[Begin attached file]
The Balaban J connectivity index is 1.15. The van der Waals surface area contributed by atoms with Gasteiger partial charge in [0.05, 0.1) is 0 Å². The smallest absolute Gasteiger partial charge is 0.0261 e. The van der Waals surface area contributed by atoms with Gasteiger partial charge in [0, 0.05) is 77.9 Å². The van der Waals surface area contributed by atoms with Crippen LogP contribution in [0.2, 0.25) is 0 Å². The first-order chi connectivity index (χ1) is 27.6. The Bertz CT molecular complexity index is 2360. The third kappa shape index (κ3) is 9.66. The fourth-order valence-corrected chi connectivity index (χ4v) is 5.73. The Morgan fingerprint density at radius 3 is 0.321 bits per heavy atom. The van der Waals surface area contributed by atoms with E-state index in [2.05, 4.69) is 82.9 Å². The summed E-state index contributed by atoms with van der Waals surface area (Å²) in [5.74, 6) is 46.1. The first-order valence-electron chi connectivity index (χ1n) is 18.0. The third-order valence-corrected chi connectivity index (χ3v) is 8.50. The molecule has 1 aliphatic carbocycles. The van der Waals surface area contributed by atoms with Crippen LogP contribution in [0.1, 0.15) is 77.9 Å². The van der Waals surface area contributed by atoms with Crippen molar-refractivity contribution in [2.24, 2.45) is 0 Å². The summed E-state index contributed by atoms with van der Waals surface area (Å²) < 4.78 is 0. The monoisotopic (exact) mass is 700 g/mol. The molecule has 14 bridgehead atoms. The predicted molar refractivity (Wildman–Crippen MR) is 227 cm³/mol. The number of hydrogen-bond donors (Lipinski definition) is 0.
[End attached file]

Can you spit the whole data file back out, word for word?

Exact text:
The Balaban J connectivity index is 1.15. The van der Waals surface area contributed by atoms with Gasteiger partial charge in [0.05, 0.1) is 0 Å². The smallest absolute Gasteiger partial charge is 0.0261 e. The van der Waals surface area contributed by atoms with Gasteiger partial charge in [0, 0.05) is 77.9 Å². The van der Waals surface area contributed by atoms with Crippen LogP contribution in [0.2, 0.25) is 0 Å². The first-order chi connectivity index (χ1) is 27.6. The Bertz CT molecular complexity index is 2360. The third kappa shape index (κ3) is 9.66. The fourth-order valence-corrected chi connectivity index (χ4v) is 5.73. The Morgan fingerprint density at radius 3 is 0.321 bits per heavy atom. The van der Waals surface area contributed by atoms with E-state index in [2.05, 4.69) is 82.9 Å². The summed E-state index contributed by atoms with van der Waals surface area (Å²) in [5.74, 6) is 46.1. The first-order valence-electron chi connectivity index (χ1n) is 18.0. The third-order valence-corrected chi connectivity index (χ3v) is 8.50. The molecule has 1 aliphatic carbocycles. The van der Waals surface area contributed by atoms with Crippen LogP contribution in [0.1, 0.15) is 77.9 Å². The van der Waals surface area contributed by atoms with Crippen molar-refractivity contribution in [2.24, 2.45) is 0 Å². The summed E-state index contributed by atoms with van der Waals surface area (Å²) < 4.78 is 0. The monoisotopic (exact) mass is 700 g/mol. The molecule has 14 bridgehead atoms. The predicted molar refractivity (Wildman–Crippen MR) is 227 cm³/mol. The number of hydrogen-bond donors (Lipinski definition) is 0.